Abu Dhabi, UAESaturday 29 February 2020

Turki Al Faisal: Saudi Arabia had an obligation to intervene in Yemen

Veteran Saudi diplomat says the kingdom's long history of supporting its neighbour has been ignored

Prince Turki Al Faisal in Abu Dhabi. The National
Prince Turki Al Faisal in Abu Dhabi. The National

Saudi Arabia had an obligation to intervene in Yemen after the country descended into civil war, senior statesman Prince Turki Al Faisal told The National.

The former ambassador to the US and UK said the kingdom had a "double responsibility to defend its own interest and the region's as well", and would continue to play a role on the world stage.

He said it was the Houthis who started the war, but that fact had been over looked by the press.

The Iran-backed rebel's takeover of the capital Sanaa in September 2014 disrupted a process of political transition brokered by the GCC with international backing.

"Saudi was morally obliged to come to the aid of Yemen's legitimate government," Prince Turki said during a policy briefing at the Beirut Institute Summit in Abu Dhabi.

A Saudi-led Arab coalition intervened in Yemen in 2015 to push back the Houthi rebels and restore the government of President Abdrabu Mansur Hadi.

Prince Turki said the international community needed to remember that Saudi Arabia has been the biggest contributor of humanitarian aid to Yemen’s since the 1970s.

“Unfortunately, when we put out good news about Saudi Arabia it is not mentioned in the news because they are not exciting enough for the editorial boards of major news outlets, because they choose to portray negative aspects of the Yemen war,” he said.

The UN is leading efforts to bring Yemen’s government and the Houthi rebels to the negotiating table in Sweden next month after more than three years of war have left eight million Yemeni civilians severely affected by food shortages and plunged the country into economic crisis. Previous peace initiatives have failed, most recently in September when the rebels refused to attend talks in Geneva.

“The kingdom and the coalition partners including the UAE have been trying to get peace talks going since 2014,” Prince Turki said.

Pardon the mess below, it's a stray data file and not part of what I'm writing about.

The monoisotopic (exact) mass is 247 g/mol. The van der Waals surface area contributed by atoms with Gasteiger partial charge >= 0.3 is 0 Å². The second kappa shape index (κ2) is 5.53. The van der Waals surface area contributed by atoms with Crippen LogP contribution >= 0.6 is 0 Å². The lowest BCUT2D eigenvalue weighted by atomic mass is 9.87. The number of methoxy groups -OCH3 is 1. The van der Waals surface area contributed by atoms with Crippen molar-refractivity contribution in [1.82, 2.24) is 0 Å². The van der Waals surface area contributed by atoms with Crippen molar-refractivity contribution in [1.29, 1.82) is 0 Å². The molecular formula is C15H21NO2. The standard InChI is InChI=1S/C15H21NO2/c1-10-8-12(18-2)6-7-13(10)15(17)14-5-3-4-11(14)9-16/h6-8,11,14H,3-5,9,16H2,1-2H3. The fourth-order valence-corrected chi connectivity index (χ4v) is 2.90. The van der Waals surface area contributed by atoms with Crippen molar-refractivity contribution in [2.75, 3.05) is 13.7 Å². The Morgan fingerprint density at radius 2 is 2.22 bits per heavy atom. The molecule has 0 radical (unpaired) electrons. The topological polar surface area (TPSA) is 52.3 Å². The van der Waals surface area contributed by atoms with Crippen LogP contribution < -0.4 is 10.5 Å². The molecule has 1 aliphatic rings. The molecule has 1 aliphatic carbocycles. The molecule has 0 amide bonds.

He called for the international community to push for the Sweden talks to take place, adding the Houthis were now under pressure to negotiate.

“The advancement of Arab coalition in the port city of Hodeidah and in Saada near the border with Saudi are the reasons why the Houthis are seeking negotiated settlement,” he said.

Saada province in northern Yemen is a Houthi stronghold. Government troops have recently reported big gains in the Marran district where rebel leader Abdulmalik Al Houthi is thought to be in hiding.


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On the killing of Jamal Khashoggi at the Saudi consulate in Istanbul, Prince Turki said the murder has horrified all of Saudi Arabia, from the leadership down.

He said the murder of the former government insider turned self-exiled critic was a “horrific” and a “dastardly act” and that the perpetrators would be brought to justice.

“The kingdom has taken steps to meet the challenge of that event by trying the people who are responsible for it and bringing them to court, and hopefully they will get the justice they deserve,” Prince Turki said.

Quoting a verse from the Quran, he said the killing of an innocent person was like “the killing of all humanity” and said the murder of Khashoggi “falls into that context”.

Prince Turki described Khashoggi as a “professional journalist”. The two had worked together between 2003 and 2007, when the prince was the Saudi ambassador in London and then Washington.

“I employed him as a spokesman for the Saudi embassy in London and for the embassy in Washington when I served there — he was a professional journalist,” Prince Turki said.

Khashoggi's murder has put Saudi Arabia in the international spotlight. The government has said the killing was unsanctioned and carried out by security officials without the knowledge of the country’s leaders.

“[The murder] has had its impact on the image of Saudi Arabia. It will be helpful of course if others, instead of jumping to conclusions, that they will wait until the process and investigation is carried out,” Prince Turki said.

The kingdom has repeatedly dismissed suggestions that Crown Prince Mohammed bin Salman had any involvement or previous knowledge of the plot.

“In today’s media-mad world presumptions and assumptions and prior decisions take priority over truth and orderly process so it’s something that we just have to face,” the prince said.

Saudi prosecutors investigating the case say they have arrested 21 people so far, 11 of whom had been charged. They said they were seeking the death sentence for five of the suspects.

“My expectation is that everything will be brought out on the table," Prince Turki said.

The way forward, he said, is to put out what precisely happened. He called on Turkey to co-operating with the Saudi authorities in their investigation.

“It is not useful to use media leaks as a way to reach the truth. Our Foreign Minister [Adel Al Jubeir] has requested from the Turkish authorities to hand over all details and evidence that is available to them,” he said, pointing out that both sides have an interest in arriving at the truth about the incident.

On the rapid development and changes taking place in Saudi Arabia under Crown Prince Mohammed, Prince Turki said the kingdom had three main goals to accomplish.

Saudi Arabia aims to end reliance on oil income, and to elevate the position of women so they can become participants and partners in Saudi's economy and society, Prince Turki said.

And, finally, the kingdom seeks to be "a contributor for the benefit of humanity", he said.

Updated: November 25, 2018 01:47 PM



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